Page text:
The Permian through Jurassic stratigraphy of the Colorado Plateau area of southeastern Utah is a great example of Original Horizontality and the Law of Superposition, two important ideas used in relative dating.

Faults are younger than the rocks they cut; accordingly, if a fault is found that penetrates some formations but not those on top of it, then the formations that were cut are older than the fault, and the ones that are not cut must be younger than the fault.

Finding the key bed in these situations may help determine whether the fault is a normal fault or a thrust fault.

Explanations: A – folded rock strata cut by a thrust fault; B – large intrusion (cutting through A); C – erosional angular unconformity (cutting off A & B) on which rock strata were deposited; D – volcanic dyke (cutting through A, B & C); E – even younger rock strata (overlying C & D); F – normal fault (cutting through A, B, C & E).

The principle of cross-cutting relationships pertains to the formation of faults and the age of the sequences through which they cut.

The Law of Superposition, which states that older layers will be deeper in a site than more recent layers, was the summary outcome of 'relative datin g' as observed in geology from the 17th century to the early 20th century.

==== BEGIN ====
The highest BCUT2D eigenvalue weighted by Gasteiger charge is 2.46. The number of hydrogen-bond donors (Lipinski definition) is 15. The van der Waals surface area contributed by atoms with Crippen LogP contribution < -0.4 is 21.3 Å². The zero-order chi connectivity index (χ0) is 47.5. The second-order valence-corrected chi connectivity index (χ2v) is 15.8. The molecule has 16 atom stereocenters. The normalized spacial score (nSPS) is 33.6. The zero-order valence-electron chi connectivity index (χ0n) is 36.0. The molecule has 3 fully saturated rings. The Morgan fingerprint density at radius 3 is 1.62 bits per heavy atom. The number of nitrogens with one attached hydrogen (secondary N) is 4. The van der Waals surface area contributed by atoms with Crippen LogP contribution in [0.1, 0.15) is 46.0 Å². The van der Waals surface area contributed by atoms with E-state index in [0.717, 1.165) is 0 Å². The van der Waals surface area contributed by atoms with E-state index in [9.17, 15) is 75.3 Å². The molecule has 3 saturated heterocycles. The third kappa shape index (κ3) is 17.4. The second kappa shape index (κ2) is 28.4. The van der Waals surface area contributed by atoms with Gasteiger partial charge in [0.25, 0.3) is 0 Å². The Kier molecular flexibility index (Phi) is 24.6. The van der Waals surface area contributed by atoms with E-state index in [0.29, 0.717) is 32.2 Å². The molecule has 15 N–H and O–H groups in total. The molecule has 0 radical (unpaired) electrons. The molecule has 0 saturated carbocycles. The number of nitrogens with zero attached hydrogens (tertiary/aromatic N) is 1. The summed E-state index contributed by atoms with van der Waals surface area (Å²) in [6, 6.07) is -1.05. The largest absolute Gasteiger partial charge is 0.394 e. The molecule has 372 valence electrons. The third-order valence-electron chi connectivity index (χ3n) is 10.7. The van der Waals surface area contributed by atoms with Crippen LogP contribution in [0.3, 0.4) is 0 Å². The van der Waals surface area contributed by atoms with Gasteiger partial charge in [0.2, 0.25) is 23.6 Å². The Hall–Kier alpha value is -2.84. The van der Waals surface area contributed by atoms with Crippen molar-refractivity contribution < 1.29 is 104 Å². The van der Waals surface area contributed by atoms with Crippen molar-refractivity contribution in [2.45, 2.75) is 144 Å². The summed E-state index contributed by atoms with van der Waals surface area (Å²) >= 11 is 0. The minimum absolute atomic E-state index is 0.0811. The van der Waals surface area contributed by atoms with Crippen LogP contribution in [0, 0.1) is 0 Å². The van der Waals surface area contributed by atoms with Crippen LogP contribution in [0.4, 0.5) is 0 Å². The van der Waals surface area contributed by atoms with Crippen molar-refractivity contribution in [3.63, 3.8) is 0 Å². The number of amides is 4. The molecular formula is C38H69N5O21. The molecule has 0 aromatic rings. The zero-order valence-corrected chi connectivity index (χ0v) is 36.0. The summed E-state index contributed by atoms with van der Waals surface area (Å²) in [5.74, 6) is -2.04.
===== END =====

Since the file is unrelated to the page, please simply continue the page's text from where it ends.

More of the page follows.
The regular order of the occurrence of fossils in rock layers was discovered around 1800 by William Smith.

Though relative dating can only determine the sequential order in which a series of events occurred, not when they occurred, it remains a useful technique.

Relative dating by biostratigraphy is the preferred method in paleontology and is, in some respects, more accurate.

While digging the Somerset Coal Canal in southwest England, he found that fossils were always in the same order in the rock layers.

As he continued his job as a surveyor, he found the same patterns across England.

There are a number of different types of intrusions, including stocks, laccoliths, batholiths, sills and dikes.